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  1. Japanese cuisine - Wikipedia

    en.wikipedia.org/wiki/Japanese_cuisine

    The traditional cuisine of Japan, washoku (和食), lit. "Japanese eating" (or kappō (ja:割烹)), is based on rice with miso soup and other dishes; there is an emphasis on seasonal ingredients. Side dishes often consist of fish, pickled vegetables, and vegetables cooked in broth.

  2. Japanese food From Simple English Wikipedia, the free encyclopedia Breakfast at Ryokan (Japanese Inn), featuring grilled mackerel, Japanese rolled omelette and boiled tofu A Japanese teishoku meal including tempura, sashimi, and miso soup

  3. Category:Japanese food - Simple English Wikipedia, the free ...

    simple.wikipedia.org/wiki/Category:Japanese_food

    Pages in category "Japanese food" The following 62 pages are in this category, out of 62 total.

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  5. List of Japanese snacks - Wikipedia

    en.wikipedia.org/wiki/Japanese_snack_food

    Onigiri, or rice ball can be eaten both as a snack and as a meal, by modern Japanese people. In Sengoku period, samurai ate large rice balls as a field ration during the war. Small Onigiris convenient for snacks

  6. Category:Japanese snack food - Wikipedia

    en.wikipedia.org/wiki/Category:Japanese_snack_food

    About Wikipedia; Disclaimers; Search. Category:Japanese snack food. Language; ... Pages in category "Japanese snack food" The following 31 pages are in this category ...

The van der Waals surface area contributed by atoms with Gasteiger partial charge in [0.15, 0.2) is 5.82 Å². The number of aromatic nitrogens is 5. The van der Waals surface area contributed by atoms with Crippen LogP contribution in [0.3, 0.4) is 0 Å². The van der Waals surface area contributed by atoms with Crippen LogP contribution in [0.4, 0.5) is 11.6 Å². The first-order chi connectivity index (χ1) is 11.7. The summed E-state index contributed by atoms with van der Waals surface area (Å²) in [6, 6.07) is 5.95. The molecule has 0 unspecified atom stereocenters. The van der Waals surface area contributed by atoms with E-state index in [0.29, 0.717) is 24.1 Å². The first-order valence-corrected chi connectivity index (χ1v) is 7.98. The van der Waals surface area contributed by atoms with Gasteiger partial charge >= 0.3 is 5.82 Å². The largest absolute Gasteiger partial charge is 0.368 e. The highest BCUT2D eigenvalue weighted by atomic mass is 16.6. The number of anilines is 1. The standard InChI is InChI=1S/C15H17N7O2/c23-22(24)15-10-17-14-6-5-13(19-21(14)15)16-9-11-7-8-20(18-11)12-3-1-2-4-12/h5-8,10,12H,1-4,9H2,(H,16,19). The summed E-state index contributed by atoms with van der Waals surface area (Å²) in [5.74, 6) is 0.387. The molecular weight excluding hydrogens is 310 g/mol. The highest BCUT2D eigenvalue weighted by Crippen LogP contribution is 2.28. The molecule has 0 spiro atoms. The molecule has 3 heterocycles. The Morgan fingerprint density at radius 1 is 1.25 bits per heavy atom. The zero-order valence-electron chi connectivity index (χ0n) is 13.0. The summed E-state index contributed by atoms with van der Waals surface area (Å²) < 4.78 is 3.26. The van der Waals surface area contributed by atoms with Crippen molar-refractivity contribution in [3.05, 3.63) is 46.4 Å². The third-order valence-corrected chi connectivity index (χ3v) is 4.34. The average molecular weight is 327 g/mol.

7. Sushi - Wikipedia

    en.wikipedia.org/wiki/Sushi

    Sushi (すし, 寿司, 鮨, pronounced or) is a traditional Japanese dish of prepared vinegared rice (鮨飯, sushi-meshi), usually with some sugar and salt, accompanying a variety of ingredients (ネタ, neta), such as seafood, often raw, and vegetables.

  8. Jiaozi - Wikipedia

    en.wikipedia.org/wiki/Jiaozi

    Yan Zhitui during the Northern Qi dynasty (AD 550–577) wrote: "Today the jiaozi, shaped like a crescent moon, is a common food in the world." Six Dynasties Turfan tombs contained dumplings. [5] Later in the Tang dynasty (AD 618–907), jiaozi become more popular, called Bian Shi ( 扁食 ).

  9. Nattō - Wikipedia

    en.wikipedia.org/wiki/Nattō

    Nattō (納豆) is a traditional Japanese food made from soybeans that have been fermented with Bacillus subtilis var. natto. It is often served as a breakfast food. It is served with karashi mustard, soy or tare sauce, and sometimes Japanese bunching onion.

  10. Teppanyaki - Wikipedia

    en.wikipedia.org/wiki/Teppanyaki

    Teppanyaki (鉄板焼き, teppan-yaki) is a post–World War II style of Japanese cuisine that uses an iron griddle to cook food. The word teppanyaki is derived from teppan (鉄板), which is the metal plate which it is cooked on and yaki (焼き), which means grilled, broiled, or pan-fried.

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